My successor is already preparing to come to Mfuba Village – without even knowing it.
As I write this, he or she is packing bags, saying goodbyes, and going through all the excitement and anxiety I was feeling two years ago.
Next week, this person – along with the rest of the LIFE 2015 intake – will board a plane bound for Lusaka. This person won’t know until late March that Mfuba will be his or her new home, but the stars are aligning nonetheless.
If I could write a letter to this person, here’s what I’d say:
Mwaseni kuli Mfuba! (Welcome to Mfuba!)
You have no idea how lucky you are. An infinite number of random coincidences (or fate, depending on your persuasion) have brought you here, to arguably the best Zambian village you could ever hope to live in.
Others will tell you that I’m just biased – that all PCVs come to love their villages, regardless. But that’s not entirely true.
Some PCVs struggle with unmotivated communities, a lack of good counterparts, theft, kids who don’t respect them, or neighbors who are just plain mean to one another.
I’ve been blessed with the opposite. And now you are, too.
Don’t get me wrong: Mfuba and its residents have their flaws, which you’ll discover soon enough. As an American, you’ll find all the same frustrations you’d find anywhere else in Zambia.
But don’t worry about all that just yet.
First, embrace the excitement and enthusiasm that this wonderful community will soon shower upon you, as they did upon me and my own predecessor. Try to speak Bemba even if language isn’t your forte, play with the kids even if you don’t like kids, and dance even if you feel shy.
They’ll love you for it.
Mfuba is the home of many patient Bemba teachers, children who are ridiculously respectful and helpful (most of the time), and adults who will embrace you as one of their own.
Welcome to your new house. I’ve tried to fix it up as best I could, and it’s a pretty cozy place if I do say so myself. Try to embrace all your visitors and not hide inside with all the windows closed too often, but do it when you really need to.
Welcome to your very own field. I hope I’ve left the soil in better shape than I found it in. I also hope you’re a better farmer than I was. But if you’re not, don’t worry: you can’t really “fail” at farming here, as long as you keep trying and keep greeting everyone who walks by while you’re working.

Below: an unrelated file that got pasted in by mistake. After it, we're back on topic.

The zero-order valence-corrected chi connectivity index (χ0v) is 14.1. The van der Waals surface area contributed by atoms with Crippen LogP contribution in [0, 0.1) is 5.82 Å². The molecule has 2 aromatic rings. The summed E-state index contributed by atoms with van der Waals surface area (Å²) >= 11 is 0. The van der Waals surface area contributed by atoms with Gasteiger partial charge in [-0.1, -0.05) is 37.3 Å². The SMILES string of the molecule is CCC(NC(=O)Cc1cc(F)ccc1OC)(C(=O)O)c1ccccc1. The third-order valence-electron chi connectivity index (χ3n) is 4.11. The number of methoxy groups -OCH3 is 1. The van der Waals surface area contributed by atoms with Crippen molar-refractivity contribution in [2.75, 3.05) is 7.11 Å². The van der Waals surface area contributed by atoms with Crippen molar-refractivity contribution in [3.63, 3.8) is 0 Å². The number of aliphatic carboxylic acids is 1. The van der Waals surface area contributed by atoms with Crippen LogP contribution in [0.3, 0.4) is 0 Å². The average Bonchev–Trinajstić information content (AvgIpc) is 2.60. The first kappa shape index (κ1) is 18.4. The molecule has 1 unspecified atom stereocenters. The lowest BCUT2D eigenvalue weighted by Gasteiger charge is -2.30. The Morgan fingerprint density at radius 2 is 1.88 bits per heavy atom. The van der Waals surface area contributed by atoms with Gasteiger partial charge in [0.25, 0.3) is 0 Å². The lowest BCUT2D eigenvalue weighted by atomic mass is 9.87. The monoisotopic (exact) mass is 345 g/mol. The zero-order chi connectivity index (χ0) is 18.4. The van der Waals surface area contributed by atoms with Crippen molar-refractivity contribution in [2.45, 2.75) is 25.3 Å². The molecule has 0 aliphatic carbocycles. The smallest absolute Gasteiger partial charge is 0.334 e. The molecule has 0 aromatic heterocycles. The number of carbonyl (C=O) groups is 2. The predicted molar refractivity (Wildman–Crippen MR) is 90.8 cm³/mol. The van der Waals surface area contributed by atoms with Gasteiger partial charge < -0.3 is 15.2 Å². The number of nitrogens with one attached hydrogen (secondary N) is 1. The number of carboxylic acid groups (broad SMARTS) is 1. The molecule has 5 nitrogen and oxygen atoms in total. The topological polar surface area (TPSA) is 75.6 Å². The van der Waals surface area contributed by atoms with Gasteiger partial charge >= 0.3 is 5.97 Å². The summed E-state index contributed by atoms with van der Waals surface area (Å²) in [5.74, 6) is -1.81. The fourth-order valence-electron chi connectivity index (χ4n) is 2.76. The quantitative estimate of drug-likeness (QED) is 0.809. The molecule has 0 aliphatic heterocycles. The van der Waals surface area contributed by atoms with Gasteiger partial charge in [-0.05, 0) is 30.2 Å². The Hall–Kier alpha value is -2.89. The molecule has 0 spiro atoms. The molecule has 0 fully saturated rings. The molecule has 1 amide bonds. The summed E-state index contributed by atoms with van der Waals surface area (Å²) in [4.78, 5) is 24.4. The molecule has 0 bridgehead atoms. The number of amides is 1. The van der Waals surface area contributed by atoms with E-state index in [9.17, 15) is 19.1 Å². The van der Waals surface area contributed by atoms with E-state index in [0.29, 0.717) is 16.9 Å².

In fact, this is true of anything you do here.
Welcome to the Mutale family. Or the Kasonde family, or any other family you choose to adopt. There isn’t a family I’ve met here who wouldn’t be overjoyed to share ubwali with you on a regular basis.
I hope you come to like ubwali. It can be the thing that binds you to your new neighbors and lifts you up when you’re feeling down.
I also hope you get to know the kids. They are some of the kindest, funniest people I know, and they will love you forever if you give them just a little of your time.
Welcome to life as a third-generation PCV. You’ll often be compared to me, and to the first-gen PCV, Steve.
Don’t listen to any of it.
It doesn’t matter what Steve or I did or did not give, did or did not do. It doesn’t matter if your habits or your food preferences or your tree-planting skills or your Bemba vocab is better or worse than ours was. As long as you come with good intentions and are willing to laugh at yourself, they’ll love you.
Work hard, because your neighbors will expect it of you. But don’t be too hard on yourself, and don’t work yourself into the ground.
Remember what they tell you all through training: “Relationships first, work second.” Because it’s true.
Maybe most importantly of all, don’t listen too much to me.
Partly because I often didn’t follow my own advice. I sometimes snapped at people for no good reason, chased kids out of my yard, threw myself into too many projects, worried too much, isolated myself, forgot to step back and laugh at myself. In spite of how amazing Mfuba is, I created problems in my own head and had plenty of bad days anyway.
But mainly because, who cares what I think? I’m on my way out.
Mfuba is your home now.
I ask only that you try your best, every day, to be a good person, and to remember that this village is full of good people, too.
Lead with your heart, and you will find yourself welcomed in every way.